“You know the old adage of family members and how you’re harsher and more critical on them? They maybe get the brunt of your bad day because of the unconditional love; I think maybe I treated Kaz like that.
“Kaz was very passionate and very caring, so it was more the other way, where it was me to her. I think we had Donny Belles away, and she tried a dribble, lost the ball and then they counter-attacked and we conceded a corner.
“I was like, ‘Where is she?! Get back here and defend this corner!’ It was wrong of me but I was just emotional.
“She’s still my mate now anyway, so it can’t have been too bad! Looking back, it was probably one of the better teams where what’s said on the pitch stays on the pitch.”
It is funny, and in truth, somewhat unjust, that some players reached a final for England in EURO 2009 that was only really celebrated within the women’s game itself, when the (hugely commendable) semi-final achievements of later tournaments were the ones that ultimately propelled the team to widespread acclaim. The Germany side that the Lionesses met in Helsinki that evening (losing 6-2) was filled with formidable, legendary figures.
For so many years, the mere sight of those names on a team sheet could fill an opponent with unrest, as Laura remembers vividly.
“Birgit Prinz – I was thinking ‘what am I gonna do with her?!’ Another one was (ex-Scotland and Arsenal striker) Julie Fleeting; I’d think ‘I’ve got her, she hasn’t kicked the ball all game’, then out of nowhere, ball in the box, she’d be so aggressive and…goal.
“’Okay, now I feel like I’ve had the worst game, because when it mattered, she won that!’”
The women’s game has at times been painted as a squeaky-clean place where instances like diving or dissent never happen – those who have been out there in the action know that is not quite the case! Ferocious individual battles and fiery verbal exchanges can certainly also be found.
For Laura, who ended up with a shiner more befitting of the boxing ring after an aerial challenge with France’s Camille Abily in the 2015 World Cup, another international match-up comes to mind when she thinks of the more heated duels in her career.
“An interesting one, (Sanne) Troelsgaard, who signed for Reading, in the lead-up to the (2017) EUROs, we played Denmark. She was really aggressive as a player and she held on to my shirt, my shirt was all ripped down the front and it kicked off a little bit!
“She probably doesn’t remember, it was nothing, I was trying to impress the manager and so was she, but that’s the last one that I remember. I did have a giggle when she came to England and signed for Reading!”
Announcing her retirement in June 2019, having had daughter Saede during the previous season, Laura has been one of the former players to successfully step into TV work and offer her knowledge. That there are now such significant openings for those hanging up their boots is a source of great pride for her.
Having that area, or indeed any other venture, to move into can help hugely when it comes to stopping playing, but going from spending most of your life around a squad of people to leaving it behind still leaves an undeniable void.
“One thing I do miss is the camaraderie, the interaction with the players, staff members. You’re turning up each day and you want to bring your best self, have a laugh, enjoy it, but you’re also there for the common reason of trying to win something.
“I do genuinely miss that, especially because when I stopped playing, I fell pregnant, so being a new mum, your days are quite different to a footballer; everyone else is at work and you’re with a baby trying to keep a human alive, so it’s quite daunting and isolating. Throughout my life, I’d been surrounded by people, so it was a huge change.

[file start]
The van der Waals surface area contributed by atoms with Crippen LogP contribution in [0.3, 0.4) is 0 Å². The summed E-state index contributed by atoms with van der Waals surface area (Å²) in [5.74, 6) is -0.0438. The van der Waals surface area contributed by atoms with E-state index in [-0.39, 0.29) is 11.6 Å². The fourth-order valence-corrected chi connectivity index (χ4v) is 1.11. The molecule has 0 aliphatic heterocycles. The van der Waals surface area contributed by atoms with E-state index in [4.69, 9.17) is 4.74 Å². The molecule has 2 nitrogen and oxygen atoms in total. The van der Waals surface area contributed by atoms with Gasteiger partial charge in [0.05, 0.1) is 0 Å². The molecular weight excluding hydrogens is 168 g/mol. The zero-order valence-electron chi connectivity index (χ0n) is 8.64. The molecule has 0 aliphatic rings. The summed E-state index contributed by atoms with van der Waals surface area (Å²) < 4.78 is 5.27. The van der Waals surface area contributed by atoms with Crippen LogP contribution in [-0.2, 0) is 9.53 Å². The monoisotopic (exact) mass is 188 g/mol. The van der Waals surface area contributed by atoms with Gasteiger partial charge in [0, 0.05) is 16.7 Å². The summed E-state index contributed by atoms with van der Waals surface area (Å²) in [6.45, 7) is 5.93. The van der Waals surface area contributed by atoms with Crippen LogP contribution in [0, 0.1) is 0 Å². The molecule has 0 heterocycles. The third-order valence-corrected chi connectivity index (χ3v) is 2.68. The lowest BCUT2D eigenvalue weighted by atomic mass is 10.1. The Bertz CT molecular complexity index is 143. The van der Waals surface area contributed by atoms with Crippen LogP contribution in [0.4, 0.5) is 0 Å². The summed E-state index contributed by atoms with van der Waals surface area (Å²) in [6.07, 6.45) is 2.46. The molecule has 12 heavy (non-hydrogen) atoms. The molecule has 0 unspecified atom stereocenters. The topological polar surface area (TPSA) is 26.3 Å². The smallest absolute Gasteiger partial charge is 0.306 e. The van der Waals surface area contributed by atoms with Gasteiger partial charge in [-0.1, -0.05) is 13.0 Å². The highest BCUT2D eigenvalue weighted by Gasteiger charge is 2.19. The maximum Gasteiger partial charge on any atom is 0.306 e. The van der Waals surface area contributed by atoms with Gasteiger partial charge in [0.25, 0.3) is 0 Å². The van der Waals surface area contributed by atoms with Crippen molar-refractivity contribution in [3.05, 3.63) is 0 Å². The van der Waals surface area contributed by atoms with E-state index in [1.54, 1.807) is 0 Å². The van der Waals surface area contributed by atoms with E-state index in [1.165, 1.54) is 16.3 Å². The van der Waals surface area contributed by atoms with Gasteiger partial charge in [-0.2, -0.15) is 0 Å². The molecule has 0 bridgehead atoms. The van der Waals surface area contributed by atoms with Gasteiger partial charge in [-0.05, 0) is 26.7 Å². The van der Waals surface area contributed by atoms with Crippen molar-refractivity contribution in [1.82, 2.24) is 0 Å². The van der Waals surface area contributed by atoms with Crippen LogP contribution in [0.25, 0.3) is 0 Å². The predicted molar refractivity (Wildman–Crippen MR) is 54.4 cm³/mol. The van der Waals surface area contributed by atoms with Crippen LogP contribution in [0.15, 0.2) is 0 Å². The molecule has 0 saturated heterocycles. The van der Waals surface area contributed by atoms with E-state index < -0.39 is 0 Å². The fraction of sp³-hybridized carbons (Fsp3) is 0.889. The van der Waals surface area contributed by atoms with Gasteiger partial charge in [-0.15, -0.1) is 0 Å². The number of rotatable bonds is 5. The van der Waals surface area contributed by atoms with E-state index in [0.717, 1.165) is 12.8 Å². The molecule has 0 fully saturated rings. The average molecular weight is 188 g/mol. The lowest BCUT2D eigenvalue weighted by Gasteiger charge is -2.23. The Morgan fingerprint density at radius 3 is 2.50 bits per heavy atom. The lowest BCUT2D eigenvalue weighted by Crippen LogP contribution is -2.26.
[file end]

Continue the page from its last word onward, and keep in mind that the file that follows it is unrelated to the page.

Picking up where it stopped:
“Being involved in the TV, people often ask, ‘Are you bitter?’ No, absolutely not, because the game evolves, which is what we’ve all worked so hard to do, and now every time you turn on the TV, there’s a player who’s retired getting work and adding their value.
“The opportunities are out there if people want to be back involved in women’s football now, so that’s what’s pleasing. So, the TV work’s been good, I’d like to finish my (UEFA) A Licence, although I think it’s ran out.
“I’m doing a talent ID course; I’m really interested in scouting and talent ID. I’m not too sure where I’ll end up and what I’ll be doing, but I’d always like to be involved in women’s football.”
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Asked what she does not miss about life as a player, the emphatic response is the all-too-frequent bouts of fitness testing. For the regular closing question here, she is back in the action, with no strenuous drill to overcome beforehand, and she has even bagged herself the player-manager role.
Each interviewee through the years has been asked to picture a small-sided game, with four places on their team needing to be filled; not necessarily by the outright ‘best’ they have ever played alongside, but simply examples of those who would make it fun. The team sheet is in, so it looks like everything is in place to get this one started. Hold on, these half-time oranges look a lot like iced buns…
“I’d take it back to Ellen Maggs; she was one of those players who plays to meg you, especially in 5-a-side, and laughs about it! I would want her on my team so she could do it to others!
“I look back to the early years and it was when people really made me laugh. I’d have Marge (Marie) Hourihan, stick her in goal; her dry sense of humour, I call her Miranda!
“She’d come out with some perfect one-liners. I’d have Ellie Carpenter in there, surely; she’d really make me laugh.
“We’ll have Kaz (Carney), just for an easy life, because she’ll get stroppy! She does make me laugh as well, and she’d probably score goals, because I’d want to win this thing, I don’t just want to laugh!”
To catch each of these interviews, you can follow me: @chris_brookes